Technology & body integrations that are happening, and helping, now
In the quintessentially nineties film Bicentennial Man, Robin Williams plays a humanoid robot that gradually replaces his mechanical body to become increasingly human like. The irony is, of course, as today’s robots become more like us, we are arguably becoming more like them. Through advanced robotics, bioprinting, implants and wearables, the cyborgs of science fiction are already walking among us today. Here are 10 ways that technology has and will continue to replace our bodies.
1. 3D printed bones
This August, doctors at Shanghai Changzheng Hospital successfully carried out a complex vertebra replacement using 3D printed bones. 28 year old Xiao Wen had developed bone cancer in her neck, but an appropriate replacement implant was unavailable. Instead, doctors decided to create a 3D printed replica of the bone using titanium alloy.
2. Chip implants
At the beginning of the month, 41 of tech company Three Square Market’s 85 employees volunteered to be microchipped. The chips were implanted into the volunteers’ hands, and will enabled them to open doors, log onto computers and buy snacks simply by waving. This is the next logical step from the workplace wearables that many other organisations now use. Outside of the working environment, RFID chips are used to unlock houses and other personal devices.
3. Bioprinted organs
Medical 3D printing, also known as bioprinting, has led to the creation of artificial organs including skin. In the UK, the waiting time for a replacement organ can be over two and a half years. By making functional 3D printed organs, developers could solve this issue. A team at Oxford University recently revealed a droplet based 3D printing technique that enables the growth of living structures from lab grown cells. This could be used to repair or replace damaged human organs, reduce the need for animal testing and improve the effectiveness of drugs.
4. Brain to computer interfaces
Earlier this year, Elon Musk’s medical research company Neuralink announced the development of neural lace technology. The product is essentially a brain implant which connects the mind to a computer via electrodes, letting humans upload and download content. It’s almost impossible to imagine the possibilities of connecting our brains to computers. Nonetheless, other organisations are also working on the technology, including Facebook, the University of California and startup Kernel.
5. Replica nose
In the Netherlands, The eNose Company has developed a replica human nose that can successfully carry out ‘artificial olfaction’ – in other words, smelling without a real biological nose. Applications include screening diseases through body odour analysis and equipping law enforcement teams with the nasal sensitivity of sniffer dogs.
6. Enhanced immune systems
Biotechnology company United Therapeutics Corporation is biochemically adjusting the body’s immune system to destroy cancerous cells. In 2015, the US Food and Drug Administration approved their use of innovative drugs to reprogram children’s immune systems to fight off cancer. After a three year trial, tumours were removed in 63 per cent of patients.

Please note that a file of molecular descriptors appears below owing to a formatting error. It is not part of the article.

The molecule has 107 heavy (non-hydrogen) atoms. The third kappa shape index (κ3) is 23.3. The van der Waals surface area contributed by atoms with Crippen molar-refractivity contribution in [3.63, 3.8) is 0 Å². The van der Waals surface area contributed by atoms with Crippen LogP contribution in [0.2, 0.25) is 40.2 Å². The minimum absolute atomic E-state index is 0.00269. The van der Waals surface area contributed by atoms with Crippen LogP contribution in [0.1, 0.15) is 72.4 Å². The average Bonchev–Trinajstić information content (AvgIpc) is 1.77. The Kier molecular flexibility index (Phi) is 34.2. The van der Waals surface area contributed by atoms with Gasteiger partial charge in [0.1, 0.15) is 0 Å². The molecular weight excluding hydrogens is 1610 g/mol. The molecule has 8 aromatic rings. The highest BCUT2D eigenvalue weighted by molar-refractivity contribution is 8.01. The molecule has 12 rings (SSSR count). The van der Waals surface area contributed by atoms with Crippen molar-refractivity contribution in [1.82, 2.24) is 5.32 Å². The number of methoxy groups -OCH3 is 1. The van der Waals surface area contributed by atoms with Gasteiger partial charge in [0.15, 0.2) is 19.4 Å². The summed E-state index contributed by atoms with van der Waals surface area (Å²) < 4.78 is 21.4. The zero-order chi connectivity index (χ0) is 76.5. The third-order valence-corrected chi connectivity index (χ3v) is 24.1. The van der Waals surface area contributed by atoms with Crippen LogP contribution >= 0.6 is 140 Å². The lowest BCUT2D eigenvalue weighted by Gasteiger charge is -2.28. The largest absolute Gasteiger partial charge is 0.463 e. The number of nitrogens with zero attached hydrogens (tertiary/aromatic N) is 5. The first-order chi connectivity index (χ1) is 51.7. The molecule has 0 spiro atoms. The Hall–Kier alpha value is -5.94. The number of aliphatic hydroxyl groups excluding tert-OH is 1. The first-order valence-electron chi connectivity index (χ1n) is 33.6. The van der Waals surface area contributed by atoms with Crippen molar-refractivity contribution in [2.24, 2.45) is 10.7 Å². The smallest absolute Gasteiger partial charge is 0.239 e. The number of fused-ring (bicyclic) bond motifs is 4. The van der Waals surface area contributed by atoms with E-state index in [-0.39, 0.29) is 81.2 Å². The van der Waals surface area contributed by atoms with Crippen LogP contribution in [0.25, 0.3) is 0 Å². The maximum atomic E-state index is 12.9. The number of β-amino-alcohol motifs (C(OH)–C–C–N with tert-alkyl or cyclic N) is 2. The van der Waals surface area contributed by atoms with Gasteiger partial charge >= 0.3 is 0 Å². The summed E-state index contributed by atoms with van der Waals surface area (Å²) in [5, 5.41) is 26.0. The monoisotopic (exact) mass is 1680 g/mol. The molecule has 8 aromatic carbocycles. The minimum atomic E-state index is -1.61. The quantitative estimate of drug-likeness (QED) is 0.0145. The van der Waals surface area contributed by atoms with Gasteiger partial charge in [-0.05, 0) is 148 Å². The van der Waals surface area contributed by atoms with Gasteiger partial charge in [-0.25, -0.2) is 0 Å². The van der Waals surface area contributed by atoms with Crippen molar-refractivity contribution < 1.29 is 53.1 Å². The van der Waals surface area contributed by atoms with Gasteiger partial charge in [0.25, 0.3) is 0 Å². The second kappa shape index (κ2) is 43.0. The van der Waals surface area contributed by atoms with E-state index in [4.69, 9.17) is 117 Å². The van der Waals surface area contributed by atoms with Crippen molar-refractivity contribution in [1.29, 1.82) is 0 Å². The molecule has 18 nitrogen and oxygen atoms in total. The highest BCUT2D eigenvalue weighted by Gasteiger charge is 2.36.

7. Bionic eyes
Through mobile app Be My Eyes, a live video connection is set up between blind or visually impaired users, and sighted volunteers. The blind or visually impaired user can point their phone camera at certain situations or objects, which the sighted volunteer will then explain. This incredibly simple application of technology is helping bring sight to those who would otherwise be left in the dark. Ocumentics Technology Corporation is another company with a similar aim – to clear vision without the need for glasses or contact lenses. In future, as Augmented and Virtual Reality see wider adoption, similar solutions may be developed using these mediums.
8. Cochlear implants
Electronic medical devices also known as cochlear implants have helped deaf and partially deaf people to hear for years. Although it’s hardly cutting edge technology, it’s incredibly important to quality of life. Today, new features are being developed to enhance hearing further. New York City startup Waverly Labs is working to bring real time translation to wearable technology, breaking down language barriers between different nationalities.
Robotic exoskeletons are wearable machines that fit around the user’s body. They have been used by the military to improve limb performance, enabling the wearer to pick up heavy objects effortlessly. Outside of the military, exoskeletons have found a noble application in healthcare. ReWalk Robotics, for example, designs exoskeletons for those suffering from paraplegia or spinal cord injuries in their lower bodies, giving them the ability to walk again.
10. Designer babies
One of the most controversial applications of technology to human bodies is designer babies. Whilst some view embryo editing as dangerous and ethically abhorrent, new gene editing techniques like CRISPR could be used to detect and prevent inherited diseases in foetuses. There’s still a lot of debate to be had before the technique can be applied to embryos which develop into babies.
From fake noses to computer connected brains, there is huge potential for our bodies to take on more and more technology. For many people, the thought of adding technology to their bodies in any way is unnerving, especially if this involves implants. However, the above case studies show that there is a distinct market for body tech, and not necessarily just within healthcare. So, if you still think cyborgs are a sci fi or fantasy, think again.